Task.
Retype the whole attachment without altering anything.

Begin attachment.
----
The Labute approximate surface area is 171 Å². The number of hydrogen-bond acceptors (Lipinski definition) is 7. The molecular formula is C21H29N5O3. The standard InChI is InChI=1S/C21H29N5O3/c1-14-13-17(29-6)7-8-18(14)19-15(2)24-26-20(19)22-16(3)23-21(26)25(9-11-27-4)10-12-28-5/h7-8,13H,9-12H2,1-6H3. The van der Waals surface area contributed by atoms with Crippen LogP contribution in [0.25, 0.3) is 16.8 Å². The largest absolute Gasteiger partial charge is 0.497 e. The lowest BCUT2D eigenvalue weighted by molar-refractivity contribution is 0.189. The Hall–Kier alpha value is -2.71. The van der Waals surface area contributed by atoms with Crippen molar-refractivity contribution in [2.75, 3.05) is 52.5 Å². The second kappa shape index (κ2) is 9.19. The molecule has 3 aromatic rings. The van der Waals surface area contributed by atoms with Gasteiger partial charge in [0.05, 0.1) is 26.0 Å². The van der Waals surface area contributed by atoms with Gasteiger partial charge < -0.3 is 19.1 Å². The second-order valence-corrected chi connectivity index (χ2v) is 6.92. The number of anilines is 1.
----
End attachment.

The Labute approximate surface area is 171 Å². The number of hydrogen-bond acceptors (Lipinski definition) is 7. The molecular formula is C21H29N5O3. The standard InChI is InChI=1S/C21H29N5O3/c1-14-13-17(29-6)7-8-18(14)19-15(2)24-26-20(19)22-16(3)23-21(26)25(9-11-27-4)10-12-28-5/h7-8,13H,9-12H2,1-6H3. The van der Waals surface area contributed by atoms with Crippen LogP contribution in [0.25, 0.3) is 16.8 Å². The largest absolute Gasteiger partial charge is 0.497 e. The lowest BCUT2D eigenvalue weighted by molar-refractivity contribution is 0.189. The Hall–Kier alpha value is -2.71. The van der Waals surface area contributed by atoms with Crippen molar-refractivity contribution in [2.75, 3.05) is 52.5 Å². The second kappa shape index (κ2) is 9.19. The molecule has 3 aromatic rings. The van der Waals surface area contributed by atoms with Gasteiger partial charge in [0.05, 0.1) is 26.0 Å². The van der Waals surface area contributed by atoms with Gasteiger partial charge < -0.3 is 19.1 Å². The second-order valence-corrected chi connectivity index (χ2v) is 6.92. The number of anilines is 1.